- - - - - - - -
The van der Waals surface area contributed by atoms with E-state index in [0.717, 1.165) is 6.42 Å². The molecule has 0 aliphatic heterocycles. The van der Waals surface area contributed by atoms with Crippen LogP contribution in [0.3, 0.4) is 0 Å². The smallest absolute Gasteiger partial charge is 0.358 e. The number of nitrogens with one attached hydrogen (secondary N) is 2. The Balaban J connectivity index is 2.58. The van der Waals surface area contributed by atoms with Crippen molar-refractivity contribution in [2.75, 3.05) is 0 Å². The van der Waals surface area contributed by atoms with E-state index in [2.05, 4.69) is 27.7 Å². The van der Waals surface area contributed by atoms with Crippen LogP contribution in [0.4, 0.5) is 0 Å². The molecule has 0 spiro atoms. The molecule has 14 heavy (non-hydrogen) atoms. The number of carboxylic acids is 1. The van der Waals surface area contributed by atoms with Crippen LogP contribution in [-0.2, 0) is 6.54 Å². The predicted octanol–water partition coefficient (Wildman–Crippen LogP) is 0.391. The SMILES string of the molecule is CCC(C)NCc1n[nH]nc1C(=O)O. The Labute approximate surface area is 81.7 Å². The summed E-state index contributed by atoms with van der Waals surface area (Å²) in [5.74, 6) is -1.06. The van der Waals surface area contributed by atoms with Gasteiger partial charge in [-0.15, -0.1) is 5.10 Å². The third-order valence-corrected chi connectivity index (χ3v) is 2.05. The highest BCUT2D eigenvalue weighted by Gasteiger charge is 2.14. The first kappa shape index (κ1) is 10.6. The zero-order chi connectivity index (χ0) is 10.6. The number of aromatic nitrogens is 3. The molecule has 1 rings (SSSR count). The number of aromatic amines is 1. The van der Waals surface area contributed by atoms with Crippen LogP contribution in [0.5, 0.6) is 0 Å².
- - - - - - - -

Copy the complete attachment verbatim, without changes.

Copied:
The van der Waals surface area contributed by atoms with E-state index in [0.717, 1.165) is 6.42 Å². The molecule has 0 aliphatic heterocycles. The van der Waals surface area contributed by atoms with Crippen LogP contribution in [0.3, 0.4) is 0 Å². The smallest absolute Gasteiger partial charge is 0.358 e. The number of nitrogens with one attached hydrogen (secondary N) is 2. The Balaban J connectivity index is 2.58. The van der Waals surface area contributed by atoms with Crippen molar-refractivity contribution in [2.75, 3.05) is 0 Å². The van der Waals surface area contributed by atoms with E-state index in [2.05, 4.69) is 27.7 Å². The van der Waals surface area contributed by atoms with Crippen LogP contribution in [0.4, 0.5) is 0 Å². The molecule has 0 spiro atoms. The molecule has 14 heavy (non-hydrogen) atoms. The number of carboxylic acids is 1. The van der Waals surface area contributed by atoms with Crippen LogP contribution in [-0.2, 0) is 6.54 Å². The predicted octanol–water partition coefficient (Wildman–Crippen LogP) is 0.391. The SMILES string of the molecule is CCC(C)NCc1n[nH]nc1C(=O)O. The Labute approximate surface area is 81.7 Å². The summed E-state index contributed by atoms with van der Waals surface area (Å²) in [5.74, 6) is -1.06. The van der Waals surface area contributed by atoms with Gasteiger partial charge in [-0.15, -0.1) is 5.10 Å². The third-order valence-corrected chi connectivity index (χ3v) is 2.05. The highest BCUT2D eigenvalue weighted by Gasteiger charge is 2.14. The first kappa shape index (κ1) is 10.6. The zero-order chi connectivity index (χ0) is 10.6. The number of aromatic nitrogens is 3. The molecule has 1 rings (SSSR count). The number of aromatic amines is 1. The van der Waals surface area contributed by atoms with Crippen LogP contribution in [0.5, 0.6) is 0 Å².